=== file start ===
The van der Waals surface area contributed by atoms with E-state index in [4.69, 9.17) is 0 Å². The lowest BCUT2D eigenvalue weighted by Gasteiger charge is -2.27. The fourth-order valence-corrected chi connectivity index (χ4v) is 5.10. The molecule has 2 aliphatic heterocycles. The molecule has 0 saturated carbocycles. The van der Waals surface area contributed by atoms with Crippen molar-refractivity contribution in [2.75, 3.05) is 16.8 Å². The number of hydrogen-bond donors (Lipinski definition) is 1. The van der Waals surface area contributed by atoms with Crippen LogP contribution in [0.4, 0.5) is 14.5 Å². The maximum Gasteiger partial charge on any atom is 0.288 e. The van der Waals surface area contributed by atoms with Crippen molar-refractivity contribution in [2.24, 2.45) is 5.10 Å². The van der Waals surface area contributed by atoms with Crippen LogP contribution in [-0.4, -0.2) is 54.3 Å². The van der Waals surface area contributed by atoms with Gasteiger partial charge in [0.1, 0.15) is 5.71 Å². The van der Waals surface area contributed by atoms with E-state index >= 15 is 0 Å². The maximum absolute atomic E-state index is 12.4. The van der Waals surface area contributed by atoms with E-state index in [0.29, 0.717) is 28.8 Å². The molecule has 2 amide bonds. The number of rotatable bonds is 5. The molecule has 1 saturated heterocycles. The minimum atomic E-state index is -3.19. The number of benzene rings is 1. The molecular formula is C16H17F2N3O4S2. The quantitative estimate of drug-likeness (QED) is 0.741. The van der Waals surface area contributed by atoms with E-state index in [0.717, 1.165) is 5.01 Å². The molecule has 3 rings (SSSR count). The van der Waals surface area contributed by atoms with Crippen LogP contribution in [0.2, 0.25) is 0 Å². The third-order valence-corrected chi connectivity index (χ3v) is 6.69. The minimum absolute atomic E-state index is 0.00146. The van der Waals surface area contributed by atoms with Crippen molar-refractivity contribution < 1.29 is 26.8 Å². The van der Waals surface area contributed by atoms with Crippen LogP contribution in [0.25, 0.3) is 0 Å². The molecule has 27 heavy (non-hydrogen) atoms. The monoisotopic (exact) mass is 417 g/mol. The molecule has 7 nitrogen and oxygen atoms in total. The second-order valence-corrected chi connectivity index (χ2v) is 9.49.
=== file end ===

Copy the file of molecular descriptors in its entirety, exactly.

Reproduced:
The van der Waals surface area contributed by atoms with E-state index in [4.69, 9.17) is 0 Å². The lowest BCUT2D eigenvalue weighted by Gasteiger charge is -2.27. The fourth-order valence-corrected chi connectivity index (χ4v) is 5.10. The molecule has 2 aliphatic heterocycles. The molecule has 0 saturated carbocycles. The van der Waals surface area contributed by atoms with Crippen molar-refractivity contribution in [2.75, 3.05) is 16.8 Å². The number of hydrogen-bond donors (Lipinski definition) is 1. The van der Waals surface area contributed by atoms with Crippen LogP contribution in [0.4, 0.5) is 14.5 Å². The maximum Gasteiger partial charge on any atom is 0.288 e. The van der Waals surface area contributed by atoms with Crippen molar-refractivity contribution in [2.24, 2.45) is 5.10 Å². The van der Waals surface area contributed by atoms with Crippen LogP contribution in [-0.4, -0.2) is 54.3 Å². The van der Waals surface area contributed by atoms with Gasteiger partial charge in [0.1, 0.15) is 5.71 Å². The van der Waals surface area contributed by atoms with E-state index >= 15 is 0 Å². The maximum absolute atomic E-state index is 12.4. The van der Waals surface area contributed by atoms with E-state index in [0.29, 0.717) is 28.8 Å². The molecule has 2 amide bonds. The number of rotatable bonds is 5. The molecule has 1 saturated heterocycles. The minimum atomic E-state index is -3.19. The number of benzene rings is 1. The molecular formula is C16H17F2N3O4S2. The quantitative estimate of drug-likeness (QED) is 0.741. The van der Waals surface area contributed by atoms with E-state index in [0.717, 1.165) is 5.01 Å². The molecule has 3 rings (SSSR count). The van der Waals surface area contributed by atoms with Crippen LogP contribution in [0.2, 0.25) is 0 Å². The third-order valence-corrected chi connectivity index (χ3v) is 6.69. The minimum absolute atomic E-state index is 0.00146. The van der Waals surface area contributed by atoms with Crippen molar-refractivity contribution < 1.29 is 26.8 Å². The van der Waals surface area contributed by atoms with Crippen LogP contribution in [0.25, 0.3) is 0 Å². The molecule has 27 heavy (non-hydrogen) atoms. The monoisotopic (exact) mass is 417 g/mol. The molecule has 7 nitrogen and oxygen atoms in total. The second-order valence-corrected chi connectivity index (χ2v) is 9.49.